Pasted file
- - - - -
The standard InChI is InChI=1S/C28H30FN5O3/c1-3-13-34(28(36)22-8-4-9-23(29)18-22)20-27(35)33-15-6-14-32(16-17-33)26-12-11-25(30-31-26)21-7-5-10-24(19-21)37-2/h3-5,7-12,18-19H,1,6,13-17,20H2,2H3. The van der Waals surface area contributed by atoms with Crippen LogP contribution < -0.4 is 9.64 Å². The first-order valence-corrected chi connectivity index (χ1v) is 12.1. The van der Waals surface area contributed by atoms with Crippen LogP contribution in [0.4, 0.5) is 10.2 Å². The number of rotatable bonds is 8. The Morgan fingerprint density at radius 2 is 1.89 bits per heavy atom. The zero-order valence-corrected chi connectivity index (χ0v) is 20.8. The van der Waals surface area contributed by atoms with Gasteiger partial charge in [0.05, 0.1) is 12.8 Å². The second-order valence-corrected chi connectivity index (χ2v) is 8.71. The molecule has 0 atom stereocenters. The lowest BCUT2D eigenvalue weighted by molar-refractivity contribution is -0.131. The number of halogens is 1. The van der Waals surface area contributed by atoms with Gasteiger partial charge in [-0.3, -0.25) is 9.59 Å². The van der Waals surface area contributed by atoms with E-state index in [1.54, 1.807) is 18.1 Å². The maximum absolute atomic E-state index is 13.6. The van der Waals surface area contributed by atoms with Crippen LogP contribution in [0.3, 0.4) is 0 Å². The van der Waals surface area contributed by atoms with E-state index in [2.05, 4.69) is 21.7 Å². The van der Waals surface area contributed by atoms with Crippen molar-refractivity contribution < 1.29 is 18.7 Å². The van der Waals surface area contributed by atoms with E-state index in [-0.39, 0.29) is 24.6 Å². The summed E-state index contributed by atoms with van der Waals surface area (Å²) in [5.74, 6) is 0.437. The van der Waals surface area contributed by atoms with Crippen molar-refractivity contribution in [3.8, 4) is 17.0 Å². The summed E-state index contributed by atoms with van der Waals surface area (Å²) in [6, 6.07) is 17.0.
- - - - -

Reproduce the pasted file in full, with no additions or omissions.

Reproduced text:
The standard InChI is InChI=1S/C28H30FN5O3/c1-3-13-34(28(36)22-8-4-9-23(29)18-22)20-27(35)33-15-6-14-32(16-17-33)26-12-11-25(30-31-26)21-7-5-10-24(19-21)37-2/h3-5,7-12,18-19H,1,6,13-17,20H2,2H3. The van der Waals surface area contributed by atoms with Crippen LogP contribution < -0.4 is 9.64 Å². The first-order valence-corrected chi connectivity index (χ1v) is 12.1. The van der Waals surface area contributed by atoms with Crippen LogP contribution in [0.4, 0.5) is 10.2 Å². The number of rotatable bonds is 8. The Morgan fingerprint density at radius 2 is 1.89 bits per heavy atom. The zero-order valence-corrected chi connectivity index (χ0v) is 20.8. The van der Waals surface area contributed by atoms with Gasteiger partial charge in [0.05, 0.1) is 12.8 Å². The second-order valence-corrected chi connectivity index (χ2v) is 8.71. The molecule has 0 atom stereocenters. The lowest BCUT2D eigenvalue weighted by molar-refractivity contribution is -0.131. The number of halogens is 1. The van der Waals surface area contributed by atoms with Gasteiger partial charge in [-0.3, -0.25) is 9.59 Å². The van der Waals surface area contributed by atoms with E-state index in [1.54, 1.807) is 18.1 Å². The maximum absolute atomic E-state index is 13.6. The van der Waals surface area contributed by atoms with Crippen LogP contribution in [0.3, 0.4) is 0 Å². The van der Waals surface area contributed by atoms with E-state index in [2.05, 4.69) is 21.7 Å². The van der Waals surface area contributed by atoms with Crippen molar-refractivity contribution < 1.29 is 18.7 Å². The van der Waals surface area contributed by atoms with E-state index in [-0.39, 0.29) is 24.6 Å². The summed E-state index contributed by atoms with van der Waals surface area (Å²) in [5.74, 6) is 0.437. The van der Waals surface area contributed by atoms with Crippen molar-refractivity contribution in [3.8, 4) is 17.0 Å². The summed E-state index contributed by atoms with van der Waals surface area (Å²) in [6, 6.07) is 17.0.